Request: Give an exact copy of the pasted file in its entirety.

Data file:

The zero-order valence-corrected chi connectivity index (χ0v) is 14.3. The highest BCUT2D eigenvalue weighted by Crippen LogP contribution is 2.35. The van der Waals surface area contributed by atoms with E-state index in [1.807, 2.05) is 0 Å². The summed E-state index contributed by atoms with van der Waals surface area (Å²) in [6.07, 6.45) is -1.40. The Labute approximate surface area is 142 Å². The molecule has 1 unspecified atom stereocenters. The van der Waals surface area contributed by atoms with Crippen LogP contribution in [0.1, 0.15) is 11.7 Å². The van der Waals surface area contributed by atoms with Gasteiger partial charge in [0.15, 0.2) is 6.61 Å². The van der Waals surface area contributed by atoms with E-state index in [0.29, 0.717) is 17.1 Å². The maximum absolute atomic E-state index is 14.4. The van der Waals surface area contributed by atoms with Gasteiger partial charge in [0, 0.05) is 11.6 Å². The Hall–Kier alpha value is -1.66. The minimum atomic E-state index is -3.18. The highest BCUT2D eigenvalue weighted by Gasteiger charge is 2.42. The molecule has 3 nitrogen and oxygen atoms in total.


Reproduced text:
The zero-order valence-corrected chi connectivity index (χ0v) is 14.3. The highest BCUT2D eigenvalue weighted by Crippen LogP contribution is 2.35. The van der Waals surface area contributed by atoms with E-state index in [1.807, 2.05) is 0 Å². The summed E-state index contributed by atoms with van der Waals surface area (Å²) in [6.07, 6.45) is -1.40. The Labute approximate surface area is 142 Å². The molecule has 1 unspecified atom stereocenters. The van der Waals surface area contributed by atoms with Crippen LogP contribution in [0.1, 0.15) is 11.7 Å². The van der Waals surface area contributed by atoms with Gasteiger partial charge in [0.15, 0.2) is 6.61 Å². The van der Waals surface area contributed by atoms with E-state index in [0.29, 0.717) is 17.1 Å². The maximum absolute atomic E-state index is 14.4. The van der Waals surface area contributed by atoms with Gasteiger partial charge in [0, 0.05) is 11.6 Å². The Hall–Kier alpha value is -1.66. The minimum atomic E-state index is -3.18. The highest BCUT2D eigenvalue weighted by Gasteiger charge is 2.42. The molecule has 3 nitrogen and oxygen atoms in total.